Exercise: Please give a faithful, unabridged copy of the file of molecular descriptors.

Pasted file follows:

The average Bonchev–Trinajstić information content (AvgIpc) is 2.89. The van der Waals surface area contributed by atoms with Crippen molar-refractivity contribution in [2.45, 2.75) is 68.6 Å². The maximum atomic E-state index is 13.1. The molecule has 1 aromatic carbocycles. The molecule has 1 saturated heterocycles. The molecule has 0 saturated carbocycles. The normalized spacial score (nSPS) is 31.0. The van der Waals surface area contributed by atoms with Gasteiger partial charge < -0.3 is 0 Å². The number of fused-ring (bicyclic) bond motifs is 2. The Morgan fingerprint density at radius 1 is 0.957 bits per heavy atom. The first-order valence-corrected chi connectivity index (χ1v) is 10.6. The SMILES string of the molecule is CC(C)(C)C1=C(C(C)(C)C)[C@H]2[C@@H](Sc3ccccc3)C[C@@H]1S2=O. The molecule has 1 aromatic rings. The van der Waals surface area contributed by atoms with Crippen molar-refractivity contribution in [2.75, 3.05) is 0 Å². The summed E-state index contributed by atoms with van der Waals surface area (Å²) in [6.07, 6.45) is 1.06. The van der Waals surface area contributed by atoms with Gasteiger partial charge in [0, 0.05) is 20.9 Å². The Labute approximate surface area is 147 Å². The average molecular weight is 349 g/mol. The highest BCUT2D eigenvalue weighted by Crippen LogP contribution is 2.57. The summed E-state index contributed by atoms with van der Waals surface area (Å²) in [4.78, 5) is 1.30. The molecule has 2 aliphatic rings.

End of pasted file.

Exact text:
The average Bonchev–Trinajstić information content (AvgIpc) is 2.89. The van der Waals surface area contributed by atoms with Crippen molar-refractivity contribution in [2.45, 2.75) is 68.6 Å². The maximum atomic E-state index is 13.1. The molecule has 1 aromatic carbocycles. The molecule has 1 saturated heterocycles. The molecule has 0 saturated carbocycles. The normalized spacial score (nSPS) is 31.0. The van der Waals surface area contributed by atoms with Gasteiger partial charge < -0.3 is 0 Å². The number of fused-ring (bicyclic) bond motifs is 2. The Morgan fingerprint density at radius 1 is 0.957 bits per heavy atom. The first-order valence-corrected chi connectivity index (χ1v) is 10.6. The SMILES string of the molecule is CC(C)(C)C1=C(C(C)(C)C)[C@H]2[C@@H](Sc3ccccc3)C[C@@H]1S2=O. The molecule has 1 aromatic rings. The van der Waals surface area contributed by atoms with Crippen molar-refractivity contribution in [2.75, 3.05) is 0 Å². The summed E-state index contributed by atoms with van der Waals surface area (Å²) in [6.07, 6.45) is 1.06. The van der Waals surface area contributed by atoms with Gasteiger partial charge in [0, 0.05) is 20.9 Å². The Labute approximate surface area is 147 Å². The average molecular weight is 349 g/mol. The highest BCUT2D eigenvalue weighted by Crippen LogP contribution is 2.57. The summed E-state index contributed by atoms with van der Waals surface area (Å²) in [4.78, 5) is 1.30. The molecule has 2 aliphatic rings.